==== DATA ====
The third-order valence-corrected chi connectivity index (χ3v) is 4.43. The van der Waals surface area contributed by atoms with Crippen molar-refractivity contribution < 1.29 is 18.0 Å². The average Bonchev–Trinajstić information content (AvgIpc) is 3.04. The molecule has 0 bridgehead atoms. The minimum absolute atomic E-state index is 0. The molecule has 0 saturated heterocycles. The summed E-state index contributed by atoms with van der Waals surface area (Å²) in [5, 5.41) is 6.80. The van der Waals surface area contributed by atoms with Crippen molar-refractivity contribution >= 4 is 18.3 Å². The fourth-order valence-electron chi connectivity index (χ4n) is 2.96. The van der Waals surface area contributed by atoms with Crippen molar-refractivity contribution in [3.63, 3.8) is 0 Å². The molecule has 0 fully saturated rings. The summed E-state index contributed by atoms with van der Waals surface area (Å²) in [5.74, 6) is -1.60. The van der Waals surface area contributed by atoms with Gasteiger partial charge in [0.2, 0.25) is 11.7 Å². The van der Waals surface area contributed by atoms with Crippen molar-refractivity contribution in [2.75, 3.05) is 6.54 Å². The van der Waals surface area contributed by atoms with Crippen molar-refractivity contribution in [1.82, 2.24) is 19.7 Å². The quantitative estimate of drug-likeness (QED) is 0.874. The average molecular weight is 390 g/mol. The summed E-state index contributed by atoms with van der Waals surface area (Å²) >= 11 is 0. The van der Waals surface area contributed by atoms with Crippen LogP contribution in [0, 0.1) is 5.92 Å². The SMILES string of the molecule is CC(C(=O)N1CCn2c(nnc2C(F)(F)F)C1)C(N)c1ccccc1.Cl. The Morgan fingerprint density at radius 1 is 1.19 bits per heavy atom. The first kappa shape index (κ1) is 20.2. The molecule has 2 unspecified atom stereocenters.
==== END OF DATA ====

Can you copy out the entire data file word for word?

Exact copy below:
The third-order valence-corrected chi connectivity index (χ3v) is 4.43. The van der Waals surface area contributed by atoms with Crippen molar-refractivity contribution < 1.29 is 18.0 Å². The average Bonchev–Trinajstić information content (AvgIpc) is 3.04. The molecule has 0 bridgehead atoms. The minimum absolute atomic E-state index is 0. The molecule has 0 saturated heterocycles. The summed E-state index contributed by atoms with van der Waals surface area (Å²) in [5, 5.41) is 6.80. The van der Waals surface area contributed by atoms with Crippen molar-refractivity contribution >= 4 is 18.3 Å². The fourth-order valence-electron chi connectivity index (χ4n) is 2.96. The van der Waals surface area contributed by atoms with Crippen molar-refractivity contribution in [3.63, 3.8) is 0 Å². The molecule has 0 fully saturated rings. The summed E-state index contributed by atoms with van der Waals surface area (Å²) in [5.74, 6) is -1.60. The van der Waals surface area contributed by atoms with Gasteiger partial charge in [0.2, 0.25) is 11.7 Å². The van der Waals surface area contributed by atoms with Crippen molar-refractivity contribution in [2.75, 3.05) is 6.54 Å². The van der Waals surface area contributed by atoms with Crippen molar-refractivity contribution in [1.82, 2.24) is 19.7 Å². The quantitative estimate of drug-likeness (QED) is 0.874. The average molecular weight is 390 g/mol. The summed E-state index contributed by atoms with van der Waals surface area (Å²) >= 11 is 0. The van der Waals surface area contributed by atoms with Crippen LogP contribution in [0, 0.1) is 5.92 Å². The SMILES string of the molecule is CC(C(=O)N1CCn2c(nnc2C(F)(F)F)C1)C(N)c1ccccc1.Cl. The Morgan fingerprint density at radius 1 is 1.19 bits per heavy atom. The first kappa shape index (κ1) is 20.2. The molecule has 2 unspecified atom stereocenters.